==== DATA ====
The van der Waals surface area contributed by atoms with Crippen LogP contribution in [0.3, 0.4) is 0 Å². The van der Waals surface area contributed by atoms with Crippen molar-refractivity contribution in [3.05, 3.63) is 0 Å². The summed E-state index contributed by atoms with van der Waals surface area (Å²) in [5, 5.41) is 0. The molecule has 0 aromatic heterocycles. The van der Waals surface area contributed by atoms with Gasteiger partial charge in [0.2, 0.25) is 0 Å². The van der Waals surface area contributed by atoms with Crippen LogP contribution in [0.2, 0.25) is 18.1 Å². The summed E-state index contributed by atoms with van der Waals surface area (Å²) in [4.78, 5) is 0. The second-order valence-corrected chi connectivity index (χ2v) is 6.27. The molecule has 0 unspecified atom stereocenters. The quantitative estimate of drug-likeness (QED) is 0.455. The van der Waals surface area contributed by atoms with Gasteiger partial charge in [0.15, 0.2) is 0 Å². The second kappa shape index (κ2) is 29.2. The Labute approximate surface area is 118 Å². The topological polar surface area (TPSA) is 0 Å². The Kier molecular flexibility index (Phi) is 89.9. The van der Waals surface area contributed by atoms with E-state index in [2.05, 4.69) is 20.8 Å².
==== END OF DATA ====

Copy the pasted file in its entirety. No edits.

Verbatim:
The van der Waals surface area contributed by atoms with Crippen LogP contribution in [0.3, 0.4) is 0 Å². The van der Waals surface area contributed by atoms with Crippen molar-refractivity contribution in [3.05, 3.63) is 0 Å². The summed E-state index contributed by atoms with van der Waals surface area (Å²) in [5, 5.41) is 0. The molecule has 0 aromatic heterocycles. The van der Waals surface area contributed by atoms with Gasteiger partial charge in [0.2, 0.25) is 0 Å². The van der Waals surface area contributed by atoms with Crippen LogP contribution in [0.2, 0.25) is 18.1 Å². The summed E-state index contributed by atoms with van der Waals surface area (Å²) in [4.78, 5) is 0. The second-order valence-corrected chi connectivity index (χ2v) is 6.27. The molecule has 0 unspecified atom stereocenters. The quantitative estimate of drug-likeness (QED) is 0.455. The van der Waals surface area contributed by atoms with Gasteiger partial charge in [0.15, 0.2) is 0 Å². The second kappa shape index (κ2) is 29.2. The Labute approximate surface area is 118 Å². The topological polar surface area (TPSA) is 0 Å². The Kier molecular flexibility index (Phi) is 89.9. The van der Waals surface area contributed by atoms with E-state index in [2.05, 4.69) is 20.8 Å².